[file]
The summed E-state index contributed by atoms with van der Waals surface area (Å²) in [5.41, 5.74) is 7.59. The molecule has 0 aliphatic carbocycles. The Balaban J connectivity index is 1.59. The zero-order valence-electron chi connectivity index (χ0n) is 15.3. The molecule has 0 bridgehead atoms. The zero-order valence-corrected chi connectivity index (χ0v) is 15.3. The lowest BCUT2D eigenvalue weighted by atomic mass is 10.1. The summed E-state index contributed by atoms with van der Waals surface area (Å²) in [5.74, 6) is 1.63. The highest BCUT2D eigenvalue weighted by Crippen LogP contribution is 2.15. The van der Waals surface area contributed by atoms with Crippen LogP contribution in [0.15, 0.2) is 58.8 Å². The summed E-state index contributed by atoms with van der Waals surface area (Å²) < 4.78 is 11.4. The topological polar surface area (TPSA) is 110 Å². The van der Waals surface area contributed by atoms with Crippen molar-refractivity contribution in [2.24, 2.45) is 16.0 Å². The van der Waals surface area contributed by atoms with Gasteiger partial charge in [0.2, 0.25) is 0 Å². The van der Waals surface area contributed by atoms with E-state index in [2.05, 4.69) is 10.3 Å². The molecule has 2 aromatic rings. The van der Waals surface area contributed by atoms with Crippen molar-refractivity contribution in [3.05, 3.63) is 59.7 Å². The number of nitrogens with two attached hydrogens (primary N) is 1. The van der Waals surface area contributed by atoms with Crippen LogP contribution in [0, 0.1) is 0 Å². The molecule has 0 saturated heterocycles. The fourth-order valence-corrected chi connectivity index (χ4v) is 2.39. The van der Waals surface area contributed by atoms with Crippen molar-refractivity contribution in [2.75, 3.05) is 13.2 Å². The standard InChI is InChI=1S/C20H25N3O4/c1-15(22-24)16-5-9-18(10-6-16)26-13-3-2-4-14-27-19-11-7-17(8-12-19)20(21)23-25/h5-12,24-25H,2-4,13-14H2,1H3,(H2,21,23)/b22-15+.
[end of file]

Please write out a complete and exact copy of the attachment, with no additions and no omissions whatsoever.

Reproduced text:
The summed E-state index contributed by atoms with van der Waals surface area (Å²) in [5.41, 5.74) is 7.59. The molecule has 0 aliphatic carbocycles. The Balaban J connectivity index is 1.59. The zero-order valence-electron chi connectivity index (χ0n) is 15.3. The molecule has 0 bridgehead atoms. The zero-order valence-corrected chi connectivity index (χ0v) is 15.3. The lowest BCUT2D eigenvalue weighted by atomic mass is 10.1. The summed E-state index contributed by atoms with van der Waals surface area (Å²) in [5.74, 6) is 1.63. The highest BCUT2D eigenvalue weighted by Crippen LogP contribution is 2.15. The van der Waals surface area contributed by atoms with Crippen LogP contribution in [0.15, 0.2) is 58.8 Å². The summed E-state index contributed by atoms with van der Waals surface area (Å²) < 4.78 is 11.4. The topological polar surface area (TPSA) is 110 Å². The van der Waals surface area contributed by atoms with Crippen molar-refractivity contribution in [2.24, 2.45) is 16.0 Å². The van der Waals surface area contributed by atoms with Gasteiger partial charge in [0.2, 0.25) is 0 Å². The van der Waals surface area contributed by atoms with E-state index in [2.05, 4.69) is 10.3 Å². The molecule has 2 aromatic rings. The van der Waals surface area contributed by atoms with Crippen molar-refractivity contribution in [3.05, 3.63) is 59.7 Å². The number of nitrogens with two attached hydrogens (primary N) is 1. The van der Waals surface area contributed by atoms with Crippen LogP contribution in [0, 0.1) is 0 Å². The molecule has 0 saturated heterocycles. The fourth-order valence-corrected chi connectivity index (χ4v) is 2.39. The van der Waals surface area contributed by atoms with Crippen molar-refractivity contribution in [2.75, 3.05) is 13.2 Å². The standard InChI is InChI=1S/C20H25N3O4/c1-15(22-24)16-5-9-18(10-6-16)26-13-3-2-4-14-27-19-11-7-17(8-12-19)20(21)23-25/h5-12,24-25H,2-4,13-14H2,1H3,(H2,21,23)/b22-15+.